February 20, 2021team structurehiring
Last week, we talked about how to strategically hire engineers to work on your design system. If you want to refresh your memory, or you’re new to the newsletter, you can read essay #1 on my blog.
As a quick refresher, your first two hires should be the senior “frontend-of-the-frontend” engineer and the senior “frontend infrastructure” engineer.
But how do you know if a design systems engineer knows what they’re doing?
I’m sharing a list of five questions (in no particular order) that you should know the answer to at the end of the interview process.
Ask about a time when the engineer worked closely with designers in the past.
“How did it go?”
“Did you run into any difficulty? How did you work through it?”
This should give you plenty of information about the engineer’s respect for other disciplines, ability to explain engineering concepts to designers, and understanding/empathy of the challenges designers face when working on design systems.
A big part of design systems is closing the gap between designers and developers. Your first hire should be invested in improving communication between these disciplines.
Walk them through a scenario! I would use something like this:
“Imagine that the team decided to rename the Button’s
onClick prop to
You ship the change and let all of your consumers know that they can upgrade your library.
Over the course of the next few days, you get a lot of DMs on Slack asking why the Button is broken. What do you do?”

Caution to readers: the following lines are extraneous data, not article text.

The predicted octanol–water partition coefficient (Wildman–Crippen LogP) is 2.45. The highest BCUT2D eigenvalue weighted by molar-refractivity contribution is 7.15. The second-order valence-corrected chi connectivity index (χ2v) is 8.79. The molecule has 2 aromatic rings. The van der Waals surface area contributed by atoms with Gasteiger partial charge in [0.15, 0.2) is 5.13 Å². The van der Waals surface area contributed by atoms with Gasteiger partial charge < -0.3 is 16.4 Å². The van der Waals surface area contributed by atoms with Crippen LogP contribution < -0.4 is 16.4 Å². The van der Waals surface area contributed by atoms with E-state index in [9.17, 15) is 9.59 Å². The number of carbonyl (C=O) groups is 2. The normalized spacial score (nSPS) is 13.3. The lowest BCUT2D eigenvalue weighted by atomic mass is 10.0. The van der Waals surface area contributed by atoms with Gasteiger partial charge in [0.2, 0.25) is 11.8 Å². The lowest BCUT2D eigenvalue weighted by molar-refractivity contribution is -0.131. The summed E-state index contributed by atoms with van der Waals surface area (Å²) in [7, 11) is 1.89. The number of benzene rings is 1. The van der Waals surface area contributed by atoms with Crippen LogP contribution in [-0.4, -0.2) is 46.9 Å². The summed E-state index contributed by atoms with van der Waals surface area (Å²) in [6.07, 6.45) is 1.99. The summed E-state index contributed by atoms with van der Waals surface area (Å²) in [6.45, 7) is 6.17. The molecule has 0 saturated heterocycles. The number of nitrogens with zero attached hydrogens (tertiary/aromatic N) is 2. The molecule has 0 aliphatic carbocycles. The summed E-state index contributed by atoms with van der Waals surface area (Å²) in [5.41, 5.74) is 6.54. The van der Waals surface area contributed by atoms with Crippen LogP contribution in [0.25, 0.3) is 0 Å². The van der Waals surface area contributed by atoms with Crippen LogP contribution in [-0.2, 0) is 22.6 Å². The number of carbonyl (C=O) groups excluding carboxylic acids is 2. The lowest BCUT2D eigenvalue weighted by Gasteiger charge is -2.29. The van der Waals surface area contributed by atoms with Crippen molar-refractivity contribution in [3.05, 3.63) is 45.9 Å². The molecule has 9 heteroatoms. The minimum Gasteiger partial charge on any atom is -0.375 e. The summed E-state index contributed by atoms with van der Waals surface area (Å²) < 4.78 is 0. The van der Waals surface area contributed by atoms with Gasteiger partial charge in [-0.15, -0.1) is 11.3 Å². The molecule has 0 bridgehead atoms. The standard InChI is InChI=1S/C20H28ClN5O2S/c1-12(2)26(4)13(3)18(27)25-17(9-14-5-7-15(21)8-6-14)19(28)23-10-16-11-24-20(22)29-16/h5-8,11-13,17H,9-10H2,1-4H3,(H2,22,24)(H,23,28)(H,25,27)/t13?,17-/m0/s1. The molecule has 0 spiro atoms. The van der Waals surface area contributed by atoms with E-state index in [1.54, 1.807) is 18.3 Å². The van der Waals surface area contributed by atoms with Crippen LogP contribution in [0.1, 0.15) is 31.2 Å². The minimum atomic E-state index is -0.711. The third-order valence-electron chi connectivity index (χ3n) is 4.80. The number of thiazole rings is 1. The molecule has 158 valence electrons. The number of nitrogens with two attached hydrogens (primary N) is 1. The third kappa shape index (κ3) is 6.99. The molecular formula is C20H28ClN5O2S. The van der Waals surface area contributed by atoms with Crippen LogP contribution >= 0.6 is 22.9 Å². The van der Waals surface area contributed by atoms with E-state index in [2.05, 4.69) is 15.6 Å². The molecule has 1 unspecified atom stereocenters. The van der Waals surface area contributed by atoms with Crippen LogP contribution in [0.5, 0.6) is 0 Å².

This question allows you to gauge how the interviewee will work with the library’s consumers when they inevitably have questions. As a bonus, it can also lead to a discussion about breaking changes.
To answer this question, I’d give the engineer a take-home exercise where I ask them to write a brief proposal of how they’d implement a complicated component like a TabList. Then, I’d ask them to go through it with me.
I’d be looking for writing skills, communication skills, and thoughtfulness around how they’ve designed the component’s interface.
A major part of their role will be thinking about component interfaces, so they need to have this skill to be successful.
It is critical that this engineer is either a) already knowledgeable about accessibility, or b) willing to learn.
Accessibility is not optional. You want the person building the bulk of your early components to know what they’re doing.
Ask them: “How would you go about ensuring that a component is accessible?”
Look for responses that include details about automated and manual testing, WCAG compliance, and usage patterns (like keyboard-handling vs. screen readers vs mouses). You’ll be able to tell who knows what they’re talking about.
I’m 99% your design system is going to have design tokens.
Ask them: “Can you tell me about a time that you’ve worked with design tokens? How were they structured? Would you change anything about the approach?” These are good questions because they allow the engineer to talk through tradeoffs and potential approaches.
If they don’t know what design tokens are, it’s a good sign that they haven’t worked on a design system before, and you might not want them leading your team. (Of course, they might be a great fit! Just not as the first hire).
Read the next essay in the series: Design System Team Models: How to Hire a Frontend Infrastructure Engineer
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